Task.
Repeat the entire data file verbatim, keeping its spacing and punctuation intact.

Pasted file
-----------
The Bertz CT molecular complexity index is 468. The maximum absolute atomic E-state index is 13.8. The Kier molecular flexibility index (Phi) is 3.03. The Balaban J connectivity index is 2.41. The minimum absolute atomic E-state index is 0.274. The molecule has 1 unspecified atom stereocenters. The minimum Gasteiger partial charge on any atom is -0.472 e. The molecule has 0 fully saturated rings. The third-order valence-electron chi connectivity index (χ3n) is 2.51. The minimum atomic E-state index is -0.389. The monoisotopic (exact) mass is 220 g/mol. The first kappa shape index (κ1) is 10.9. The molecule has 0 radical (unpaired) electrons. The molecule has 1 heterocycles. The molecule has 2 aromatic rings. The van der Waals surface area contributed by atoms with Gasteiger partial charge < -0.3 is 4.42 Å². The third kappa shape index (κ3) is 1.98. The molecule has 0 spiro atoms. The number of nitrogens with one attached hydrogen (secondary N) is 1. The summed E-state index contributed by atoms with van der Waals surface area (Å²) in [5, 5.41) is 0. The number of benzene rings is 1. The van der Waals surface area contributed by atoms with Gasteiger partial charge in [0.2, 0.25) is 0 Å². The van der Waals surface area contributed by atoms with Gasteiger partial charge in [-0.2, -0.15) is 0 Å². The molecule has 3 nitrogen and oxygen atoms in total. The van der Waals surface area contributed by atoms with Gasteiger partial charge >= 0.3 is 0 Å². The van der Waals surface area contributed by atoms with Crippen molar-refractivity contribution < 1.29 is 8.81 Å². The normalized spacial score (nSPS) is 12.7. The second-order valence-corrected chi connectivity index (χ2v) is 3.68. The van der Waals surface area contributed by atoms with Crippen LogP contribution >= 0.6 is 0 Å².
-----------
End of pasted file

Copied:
The Bertz CT molecular complexity index is 468. The maximum absolute atomic E-state index is 13.8. The Kier molecular flexibility index (Phi) is 3.03. The Balaban J connectivity index is 2.41. The minimum absolute atomic E-state index is 0.274. The molecule has 1 unspecified atom stereocenters. The minimum Gasteiger partial charge on any atom is -0.472 e. The molecule has 0 fully saturated rings. The third-order valence-electron chi connectivity index (χ3n) is 2.51. The minimum atomic E-state index is -0.389. The monoisotopic (exact) mass is 220 g/mol. The first kappa shape index (κ1) is 10.9. The molecule has 0 radical (unpaired) electrons. The molecule has 1 heterocycles. The molecule has 2 aromatic rings. The van der Waals surface area contributed by atoms with Gasteiger partial charge < -0.3 is 4.42 Å². The third kappa shape index (κ3) is 1.98. The molecule has 0 spiro atoms. The number of nitrogens with one attached hydrogen (secondary N) is 1. The summed E-state index contributed by atoms with van der Waals surface area (Å²) in [5, 5.41) is 0. The number of benzene rings is 1. The van der Waals surface area contributed by atoms with Gasteiger partial charge in [0.2, 0.25) is 0 Å². The van der Waals surface area contributed by atoms with Gasteiger partial charge in [-0.2, -0.15) is 0 Å². The molecule has 3 nitrogen and oxygen atoms in total. The van der Waals surface area contributed by atoms with Gasteiger partial charge >= 0.3 is 0 Å². The van der Waals surface area contributed by atoms with Crippen molar-refractivity contribution < 1.29 is 8.81 Å². The normalized spacial score (nSPS) is 12.7. The second-order valence-corrected chi connectivity index (χ2v) is 3.68. The van der Waals surface area contributed by atoms with Crippen LogP contribution >= 0.6 is 0 Å².